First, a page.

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How Important is Performance When Buying A Car?

By , 7/16/2020

When cross shopping your next car, how much should you take performance into the equation?

You hear all the figures, zero-60 times, quarter mile speed, stopping distance, corning G’s, and so many more. Are these figures that you should be taking into account when shopping for you next vehicle?

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If you are searching for a performance car, go ahead and skip this article and move onto the comparison of the Toyota Supra to the BMW Z4 or something similar, because for you, these performance figures matter, and matter a lot! 

This is more pertinent for those of you that could care less about the amount of time it takes your car to hit 60 mph, and care even less about how many G’s you're pulling through a chicane or a decreasing radius left-hander. 

But are these figures you should be ignoring completely, or is it something that you should pay attention to? 

Why They Matter

When shopping for your next car, these figures absolutely do matter! To a certain extent. Clearly you’re not looking to zoom yourself off at an unprecedented pace, but you DO need to merge into traffic, get out of the way of trouble, and need to stop yourself before hitting the garbage can that decided to roll into the center of the road.

When comparing vehicles, a 7.2 second zero-60 time verse a 7.4 second time really won’t make a noticeable difference. Anything outside of half a second or so won’t be noticeable 

What is a Good Range?

Performance figures can get overwhelming. How do you know what is the right amount of power for you? Well, the answer is easy, most vehicles sold today are going to get you where you need to be with a reasonable amount of power. 

The days of cars that have a zero to 60 time of never because they can't even reach 60 mph are long behind us, and 99% of the cars sold today will have you up and going to highways speeds in more than a reasonable amount of time.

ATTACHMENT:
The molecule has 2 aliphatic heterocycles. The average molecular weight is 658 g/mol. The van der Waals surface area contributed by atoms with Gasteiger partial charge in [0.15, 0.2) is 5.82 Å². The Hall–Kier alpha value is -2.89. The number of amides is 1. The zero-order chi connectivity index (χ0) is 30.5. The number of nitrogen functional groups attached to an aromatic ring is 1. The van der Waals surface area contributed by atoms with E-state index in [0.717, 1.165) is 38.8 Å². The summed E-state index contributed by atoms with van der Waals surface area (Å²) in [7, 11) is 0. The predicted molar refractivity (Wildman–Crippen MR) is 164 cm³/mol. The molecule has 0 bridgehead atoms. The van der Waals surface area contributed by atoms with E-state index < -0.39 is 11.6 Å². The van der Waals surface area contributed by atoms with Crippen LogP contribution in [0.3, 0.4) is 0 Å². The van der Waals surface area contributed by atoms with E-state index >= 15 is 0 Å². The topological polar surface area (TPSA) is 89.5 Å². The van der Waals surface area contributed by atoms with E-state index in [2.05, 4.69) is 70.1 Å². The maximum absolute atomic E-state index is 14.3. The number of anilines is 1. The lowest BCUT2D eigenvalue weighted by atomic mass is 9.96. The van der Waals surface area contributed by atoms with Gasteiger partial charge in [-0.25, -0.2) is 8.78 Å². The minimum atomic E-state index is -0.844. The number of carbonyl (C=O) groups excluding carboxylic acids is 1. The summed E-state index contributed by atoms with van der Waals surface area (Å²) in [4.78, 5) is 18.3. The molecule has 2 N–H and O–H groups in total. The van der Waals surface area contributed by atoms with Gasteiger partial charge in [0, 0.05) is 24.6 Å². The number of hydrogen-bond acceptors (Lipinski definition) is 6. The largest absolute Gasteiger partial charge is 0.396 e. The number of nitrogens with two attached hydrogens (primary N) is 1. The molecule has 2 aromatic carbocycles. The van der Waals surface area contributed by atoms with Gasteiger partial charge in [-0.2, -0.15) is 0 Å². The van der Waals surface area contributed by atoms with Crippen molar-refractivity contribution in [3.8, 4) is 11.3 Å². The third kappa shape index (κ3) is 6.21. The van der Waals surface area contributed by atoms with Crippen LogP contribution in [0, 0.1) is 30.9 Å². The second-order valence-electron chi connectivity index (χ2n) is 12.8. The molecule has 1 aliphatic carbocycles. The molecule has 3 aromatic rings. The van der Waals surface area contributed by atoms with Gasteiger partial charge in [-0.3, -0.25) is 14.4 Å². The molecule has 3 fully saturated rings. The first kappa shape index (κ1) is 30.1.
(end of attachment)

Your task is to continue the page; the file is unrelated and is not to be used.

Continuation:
Although, there are still some differences to look out for when buying your next car. While most cars are able to get you up to speed in a reasonable amount of time, they can still be a bit on the slow side, and when merging into traffic, sometimes you need a little extra oomph to prevent you from getting run down by the speed demon coming up in the right lane. 

So when looking at power, we want enough to get you out of trouble, but not enough to get you into trouble. 

In all reality, any car that can get up to 60 mph in under 8-9 seconds will be enough power to get you around town at an adequate pace, though you may feel a bit sluggish when pulling into busy traffic. 

Getting down into the 7-second range will give you a bit more confidence to pull into that rush hour traffic without worrying about having another car into your tailgate. 

Anything below 6 seconds is started to get into actual speedy territory, and will feel more than adequate for the average driver.

If you are used to driving a bit more powerful vehicle, look for something around the 5-second mark, that will put you at a level that is fast enough to catch you up to any traffic, and is even faster than many purpose-built sports cars, like the Toyota 86/Subaru BRZ.

What About Horsepower?

Horsepower is a bit less cut and dry, since horsepower is directly related to the weight of the car. Chevrolet Tahoes, for example, have big honking V8’s with 400 horsepower, yet barely break the seven-second range up to 60 mph. 

For your average small to mid-size SUV, horsepower will range from around 150-300 horsepower. A healthy range would be at the higher end of the spectrum if you care about performance at all. Also consider weight, the bigger the vehicle, the more power you will need to move it. A 0.5-1 horsepower/pound ratio is a pretty healthy range. 

As an example, my wife’s Subaru Forester has around 170 horsepower, and a 0-60 time of around 8.7 seconds. For me, that is far too slow, but I can make it work. For my wife, she is more than happy with the amount of power her car has and has never complained about a lack of power. She’s wrong, but don’t tell her I said that! 

Don’t Stress Over Comparisons

When comparing cars, the most important thing is not to stress over the numbers. The Honda CR-V, Toyota Rav-4, Mazda CX-5, and Nissan Rogue all have 0-60 times within 0.5 seconds of each other. Your butt dyno, as we journalists like to call it, won’t ever tell a difference. What I would pay more attention to is how the car feels. 

Wrap it Up 

Overall, power is an important factor when searching for a car. There aren't many scarier things than pulling into a lane and not realizing that car was coming up much faster than you had originally thought. 

But I wouldn’t stress over it too much, if power isn’t one of your main concerns, then don’t turn it into one. Most cars of today have more than enough power to get you around town, and a quick glance at the power figures is all you really need to do. As long as it’s too far off from the median, you will be more than happy. 

Jakob is our writer with a love for all things automotive. He comes from a dealer background with experience on both sides of the fence. Knowing the system inside and out, he knows the best cars and the best deals. No matter what.
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